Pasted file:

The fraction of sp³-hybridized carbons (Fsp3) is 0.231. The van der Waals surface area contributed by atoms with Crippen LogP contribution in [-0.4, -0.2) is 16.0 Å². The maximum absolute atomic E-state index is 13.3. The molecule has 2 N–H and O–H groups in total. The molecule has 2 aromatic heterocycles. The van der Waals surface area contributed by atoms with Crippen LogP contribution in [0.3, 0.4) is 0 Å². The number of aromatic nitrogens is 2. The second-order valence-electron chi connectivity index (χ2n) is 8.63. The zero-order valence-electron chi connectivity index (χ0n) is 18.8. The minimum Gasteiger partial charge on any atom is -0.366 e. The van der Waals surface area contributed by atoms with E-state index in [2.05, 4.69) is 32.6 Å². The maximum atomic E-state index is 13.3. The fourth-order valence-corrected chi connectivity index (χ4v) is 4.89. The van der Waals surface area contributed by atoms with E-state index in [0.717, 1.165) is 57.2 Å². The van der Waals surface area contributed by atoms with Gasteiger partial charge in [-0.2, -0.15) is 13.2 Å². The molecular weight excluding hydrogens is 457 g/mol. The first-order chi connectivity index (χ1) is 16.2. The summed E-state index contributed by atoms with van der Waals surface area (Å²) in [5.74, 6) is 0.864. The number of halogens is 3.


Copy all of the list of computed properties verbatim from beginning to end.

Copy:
The fraction of sp³-hybridized carbons (Fsp3) is 0.231. The van der Waals surface area contributed by atoms with Crippen LogP contribution in [-0.4, -0.2) is 16.0 Å². The maximum absolute atomic E-state index is 13.3. The molecule has 2 N–H and O–H groups in total. The molecule has 2 aromatic heterocycles. The van der Waals surface area contributed by atoms with Crippen LogP contribution in [0.3, 0.4) is 0 Å². The number of aromatic nitrogens is 2. The second-order valence-electron chi connectivity index (χ2n) is 8.63. The zero-order valence-electron chi connectivity index (χ0n) is 18.8. The minimum Gasteiger partial charge on any atom is -0.366 e. The van der Waals surface area contributed by atoms with E-state index in [2.05, 4.69) is 32.6 Å². The maximum atomic E-state index is 13.3. The fourth-order valence-corrected chi connectivity index (χ4v) is 4.89. The van der Waals surface area contributed by atoms with E-state index in [0.717, 1.165) is 57.2 Å². The van der Waals surface area contributed by atoms with Gasteiger partial charge in [-0.2, -0.15) is 13.2 Å². The molecular weight excluding hydrogens is 457 g/mol. The first-order chi connectivity index (χ1) is 16.2. The summed E-state index contributed by atoms with van der Waals surface area (Å²) in [5.74, 6) is 0.864. The number of halogens is 3.